The film starts out slow and unfortunately never gets off the ground, despite several well-choreographed fights towards the end. Square-jawed martial arts actor Chen Kuan-tai is the title character, known in the film as "Big Blade" Wang Wu. He's the owner of a security company whose constant efforts to thwart the unjust treatment of criminals by corrupt imperial Qing officials turns into outright rebellion when he joins a budding and idealistic official in helping reformists to evade capture. Near the end of the Qing Dynasty, the Empress Dowager is clamping down on efforts by reformists to bring an end to imperialism in China. Arrested for his subversions, Tan Si-gong (Yuen Hua) willingly gives himself up as a martyr for the cause while Wang Wu and his loyal employees plot to save him before its too late.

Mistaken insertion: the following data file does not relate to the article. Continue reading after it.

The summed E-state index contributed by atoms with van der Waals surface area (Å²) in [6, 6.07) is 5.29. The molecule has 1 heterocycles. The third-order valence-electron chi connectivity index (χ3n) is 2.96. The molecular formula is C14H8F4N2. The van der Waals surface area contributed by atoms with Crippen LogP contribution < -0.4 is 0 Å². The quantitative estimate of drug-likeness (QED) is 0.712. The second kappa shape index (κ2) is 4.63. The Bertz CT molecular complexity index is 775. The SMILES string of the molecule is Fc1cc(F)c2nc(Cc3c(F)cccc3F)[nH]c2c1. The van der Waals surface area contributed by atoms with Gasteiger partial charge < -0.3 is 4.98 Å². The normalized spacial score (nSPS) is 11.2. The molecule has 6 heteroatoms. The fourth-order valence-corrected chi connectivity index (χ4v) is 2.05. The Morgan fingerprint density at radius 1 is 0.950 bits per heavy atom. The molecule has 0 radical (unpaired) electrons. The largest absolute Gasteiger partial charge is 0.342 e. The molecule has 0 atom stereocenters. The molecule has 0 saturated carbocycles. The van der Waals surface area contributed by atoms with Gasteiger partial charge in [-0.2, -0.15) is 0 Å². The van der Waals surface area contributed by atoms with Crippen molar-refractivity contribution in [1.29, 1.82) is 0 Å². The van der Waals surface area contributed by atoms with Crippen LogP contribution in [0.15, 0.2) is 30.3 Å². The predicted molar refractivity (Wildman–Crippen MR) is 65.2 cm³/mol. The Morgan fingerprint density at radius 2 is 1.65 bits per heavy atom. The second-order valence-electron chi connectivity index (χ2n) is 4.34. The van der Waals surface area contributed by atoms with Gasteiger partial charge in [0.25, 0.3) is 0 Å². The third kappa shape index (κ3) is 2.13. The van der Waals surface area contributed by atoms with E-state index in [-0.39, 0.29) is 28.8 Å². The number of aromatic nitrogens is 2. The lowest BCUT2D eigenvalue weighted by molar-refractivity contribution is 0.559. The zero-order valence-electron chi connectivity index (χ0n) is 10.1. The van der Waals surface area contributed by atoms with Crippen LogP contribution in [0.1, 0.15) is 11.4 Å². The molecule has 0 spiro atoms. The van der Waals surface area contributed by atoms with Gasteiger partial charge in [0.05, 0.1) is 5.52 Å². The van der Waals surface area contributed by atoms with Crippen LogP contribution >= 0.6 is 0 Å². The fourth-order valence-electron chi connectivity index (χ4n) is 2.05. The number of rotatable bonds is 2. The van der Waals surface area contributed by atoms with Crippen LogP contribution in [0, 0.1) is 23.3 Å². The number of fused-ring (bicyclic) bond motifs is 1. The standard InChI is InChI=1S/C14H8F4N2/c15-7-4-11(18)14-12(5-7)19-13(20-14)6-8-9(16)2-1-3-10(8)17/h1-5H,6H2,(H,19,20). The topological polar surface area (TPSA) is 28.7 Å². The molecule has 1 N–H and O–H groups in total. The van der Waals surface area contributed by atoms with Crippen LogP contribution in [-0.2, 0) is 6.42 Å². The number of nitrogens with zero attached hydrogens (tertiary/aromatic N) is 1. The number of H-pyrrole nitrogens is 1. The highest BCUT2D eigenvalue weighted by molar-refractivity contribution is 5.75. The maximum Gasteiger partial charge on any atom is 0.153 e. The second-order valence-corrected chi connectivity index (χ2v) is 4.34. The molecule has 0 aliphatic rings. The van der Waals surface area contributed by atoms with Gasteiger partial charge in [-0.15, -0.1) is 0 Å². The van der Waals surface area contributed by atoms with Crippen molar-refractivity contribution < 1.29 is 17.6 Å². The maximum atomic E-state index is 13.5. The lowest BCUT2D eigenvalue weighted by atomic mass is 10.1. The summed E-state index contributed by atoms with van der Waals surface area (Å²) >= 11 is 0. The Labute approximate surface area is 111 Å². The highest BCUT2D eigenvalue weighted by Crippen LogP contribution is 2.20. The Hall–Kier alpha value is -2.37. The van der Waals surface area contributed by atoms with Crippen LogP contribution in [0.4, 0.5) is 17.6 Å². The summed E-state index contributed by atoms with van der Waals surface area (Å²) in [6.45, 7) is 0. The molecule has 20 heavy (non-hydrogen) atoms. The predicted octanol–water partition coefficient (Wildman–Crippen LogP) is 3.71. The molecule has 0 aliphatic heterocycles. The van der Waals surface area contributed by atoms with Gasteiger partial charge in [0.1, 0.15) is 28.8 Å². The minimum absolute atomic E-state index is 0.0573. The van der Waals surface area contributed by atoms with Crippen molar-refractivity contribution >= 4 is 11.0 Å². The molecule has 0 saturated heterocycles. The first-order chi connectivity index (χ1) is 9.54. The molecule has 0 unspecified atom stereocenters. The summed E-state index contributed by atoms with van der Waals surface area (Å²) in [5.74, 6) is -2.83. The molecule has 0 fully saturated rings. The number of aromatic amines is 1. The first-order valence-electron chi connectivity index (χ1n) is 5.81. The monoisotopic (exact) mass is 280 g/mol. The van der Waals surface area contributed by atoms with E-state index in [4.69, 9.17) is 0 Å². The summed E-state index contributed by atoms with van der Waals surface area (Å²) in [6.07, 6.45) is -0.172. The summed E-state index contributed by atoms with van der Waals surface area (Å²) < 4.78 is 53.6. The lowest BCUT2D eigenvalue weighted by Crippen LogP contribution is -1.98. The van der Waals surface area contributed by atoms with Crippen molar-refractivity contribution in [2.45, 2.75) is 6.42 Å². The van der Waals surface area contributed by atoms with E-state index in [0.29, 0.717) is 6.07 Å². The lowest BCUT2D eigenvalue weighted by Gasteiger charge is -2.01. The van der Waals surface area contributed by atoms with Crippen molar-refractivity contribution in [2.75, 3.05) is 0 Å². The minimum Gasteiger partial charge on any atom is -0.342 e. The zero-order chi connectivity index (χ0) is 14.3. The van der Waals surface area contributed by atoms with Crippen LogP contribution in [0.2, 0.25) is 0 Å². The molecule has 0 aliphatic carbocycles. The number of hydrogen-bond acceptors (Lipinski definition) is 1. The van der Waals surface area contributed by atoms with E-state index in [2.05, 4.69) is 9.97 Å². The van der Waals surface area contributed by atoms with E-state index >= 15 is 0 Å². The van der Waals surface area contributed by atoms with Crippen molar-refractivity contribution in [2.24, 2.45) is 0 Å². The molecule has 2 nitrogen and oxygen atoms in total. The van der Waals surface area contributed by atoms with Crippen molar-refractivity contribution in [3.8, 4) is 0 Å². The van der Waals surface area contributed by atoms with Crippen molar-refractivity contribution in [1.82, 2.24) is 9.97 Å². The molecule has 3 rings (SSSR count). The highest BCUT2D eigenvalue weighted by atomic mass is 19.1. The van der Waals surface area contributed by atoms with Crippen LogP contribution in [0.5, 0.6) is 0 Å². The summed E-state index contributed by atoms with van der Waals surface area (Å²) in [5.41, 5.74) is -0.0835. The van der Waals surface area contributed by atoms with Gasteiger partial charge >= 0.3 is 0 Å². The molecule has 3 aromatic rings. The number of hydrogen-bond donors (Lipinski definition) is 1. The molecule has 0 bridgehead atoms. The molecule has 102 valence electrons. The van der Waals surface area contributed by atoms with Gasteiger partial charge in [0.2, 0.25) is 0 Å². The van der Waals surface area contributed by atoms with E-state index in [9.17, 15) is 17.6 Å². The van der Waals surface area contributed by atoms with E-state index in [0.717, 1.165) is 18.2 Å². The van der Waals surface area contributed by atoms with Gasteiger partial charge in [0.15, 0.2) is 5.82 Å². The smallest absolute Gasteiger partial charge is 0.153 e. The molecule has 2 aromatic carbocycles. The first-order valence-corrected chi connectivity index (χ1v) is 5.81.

What really comes too late for Iron Bodyguard is the action. This collaboration between directors Chang Cheh and Baau Hok-li is definitely not one of Cheh's better films, although it shares many familiar elements. The male bonding and heroic bloodshed are in place, but the film drags hideously slow through too much chatter amid a clumsily put together drama before hitting an anti-climatic finale.
The best fight actually takes place in the end when Kuan-tai leads an ambush meant to free Yuen Hua. Kuan-tai displays great skill in dispatching countless spearmen with his "knife" (sabre). If only Lau Kar-leung and Tong Gaai could have had more opportunities to work their creative magic on choreography.
So I recommend this movie for a rainy day. I gave it 6/10 (I wanted a lil bit more action, it came so late!)
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